This is the fourth of the Intellectual Property (IP) Management Lunch and Learn Lecture Series. We are bringing in thought leaders in the protection and management of intellectual property, including many years of experience in relevant areas of information technology.
This session will be led by Jeffrey Wong.
Rigorous RG algorithms and area laws for low energy eigenstates in 1D
Thomas Vidick, California Institute of Technology
One of the central challenges in the study of quantum many-body systems is the complexity of simulating them on a classical computer. We give a new algorithm for finding low energy states for 1D systems, based on a rigorously justified RG type transformation.
Optical manipulation of polariton in semiconductor microstructures
Félix Marsault, French National Center for Scientific Research
Cavity polaritons are bosonic quasiparticles arising from the strong coupling between photons and excitons. They can massively occupy a single quantum state in the regime of polariton lasing , showing particular properties such as long coherence times , long range spatial coherence  and a linearly polarized emission [1,2,3]. Moreover, they possess strong excitonic nonlinearities and thus provide a new platform for elliptical photonic manipulation, with the demonstration of a polariton spin switch , polariton transistors  and the proposal of other proof-of-principle operations for elliptical integrated logic circuits .
Entropy measurement in quantum systems
Dr. Mohammad Ansari, Peter Grünberg Institute, and Jülich-Aachen Research Alliance Institute (JARA)
Entropy is an important information measure. A complete understanding of entropy flow will have applications in quantum thermodynamics and beyond; for example it may help to identify the sources of fidelity loss in quantum communications and methods to prevent or control them. Being nonlinear in density matrix, its evaluation for quantum systems requires simultaneous evolution of more-than-one density matrix.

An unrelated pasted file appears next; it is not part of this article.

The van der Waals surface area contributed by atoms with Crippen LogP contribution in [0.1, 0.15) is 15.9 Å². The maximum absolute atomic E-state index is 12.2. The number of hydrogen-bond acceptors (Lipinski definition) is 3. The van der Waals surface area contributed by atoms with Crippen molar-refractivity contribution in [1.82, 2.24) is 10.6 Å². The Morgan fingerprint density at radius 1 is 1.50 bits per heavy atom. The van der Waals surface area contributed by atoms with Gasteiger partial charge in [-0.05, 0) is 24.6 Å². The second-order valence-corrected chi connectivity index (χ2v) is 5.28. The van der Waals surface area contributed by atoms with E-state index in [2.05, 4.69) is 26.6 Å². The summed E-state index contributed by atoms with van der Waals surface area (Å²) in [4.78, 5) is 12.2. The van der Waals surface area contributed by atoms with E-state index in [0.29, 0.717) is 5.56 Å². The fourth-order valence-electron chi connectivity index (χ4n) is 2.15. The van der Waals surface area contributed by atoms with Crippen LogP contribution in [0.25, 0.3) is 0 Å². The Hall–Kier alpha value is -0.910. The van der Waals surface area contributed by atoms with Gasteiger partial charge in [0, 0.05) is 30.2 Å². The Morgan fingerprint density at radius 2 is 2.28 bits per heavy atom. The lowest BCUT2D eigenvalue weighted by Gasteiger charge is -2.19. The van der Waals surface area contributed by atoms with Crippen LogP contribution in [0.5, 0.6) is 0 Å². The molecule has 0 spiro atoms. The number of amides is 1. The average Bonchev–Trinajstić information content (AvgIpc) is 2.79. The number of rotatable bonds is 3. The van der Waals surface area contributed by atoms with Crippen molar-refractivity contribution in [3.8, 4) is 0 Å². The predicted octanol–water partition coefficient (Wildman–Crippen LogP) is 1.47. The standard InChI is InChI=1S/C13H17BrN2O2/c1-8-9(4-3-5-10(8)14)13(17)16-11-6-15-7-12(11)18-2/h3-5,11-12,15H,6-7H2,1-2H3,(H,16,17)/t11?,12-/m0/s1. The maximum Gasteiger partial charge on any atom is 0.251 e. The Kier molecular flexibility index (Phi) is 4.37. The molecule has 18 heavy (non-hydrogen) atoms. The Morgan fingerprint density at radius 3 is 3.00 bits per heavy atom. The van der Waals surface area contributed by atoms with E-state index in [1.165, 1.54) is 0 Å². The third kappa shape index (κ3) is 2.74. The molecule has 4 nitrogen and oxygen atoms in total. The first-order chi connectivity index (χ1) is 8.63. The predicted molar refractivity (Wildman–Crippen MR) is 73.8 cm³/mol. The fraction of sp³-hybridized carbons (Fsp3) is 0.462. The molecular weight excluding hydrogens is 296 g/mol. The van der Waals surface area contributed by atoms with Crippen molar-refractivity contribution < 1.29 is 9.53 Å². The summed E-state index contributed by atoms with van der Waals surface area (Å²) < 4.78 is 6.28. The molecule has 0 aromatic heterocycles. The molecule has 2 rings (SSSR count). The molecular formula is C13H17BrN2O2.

Robust quantum optimizer with full connectivity
Rakesh Tiwari, McGill University
Quantum phenomena have the potential to speed up the solution of hard optimization problems. For example quantum annealing, based on the quantum tunneling effect, has recently been shown to scale exponentially better with system size as compared with classical simulated annealing. However, current realizations of quantum annealers with superconducting qubits face two major challenges. First, the connectivity between the qubits is limited, excluding many optimization problems from a direct implementation.
This is the third of the Intellectual Property (IP) Management Lunch and Learn Lecture Series. We are bringing in thought leaders in the protection and management of intellectual property, including many years of experience in relevant areas of information technology.
This session will be led by Neil Henderson.
Tip induced superconductivity at mesoscopic point contacts on topological semimetals
Leena Aggarwal, Indian Institute of Science Education and Research, Mohali
I will present the observation of a new phase of matter, tip-induced superconductivity (TISC), that emerges only under mesoscopic metallic point contacts on topologically non-trivial semimetals like a 3-D Dirac semimetal Cd3As2, and a Weyl semimetal, TaAs. From theoretical considerations, it is believed that such semimetals exist near topological phase boundaries.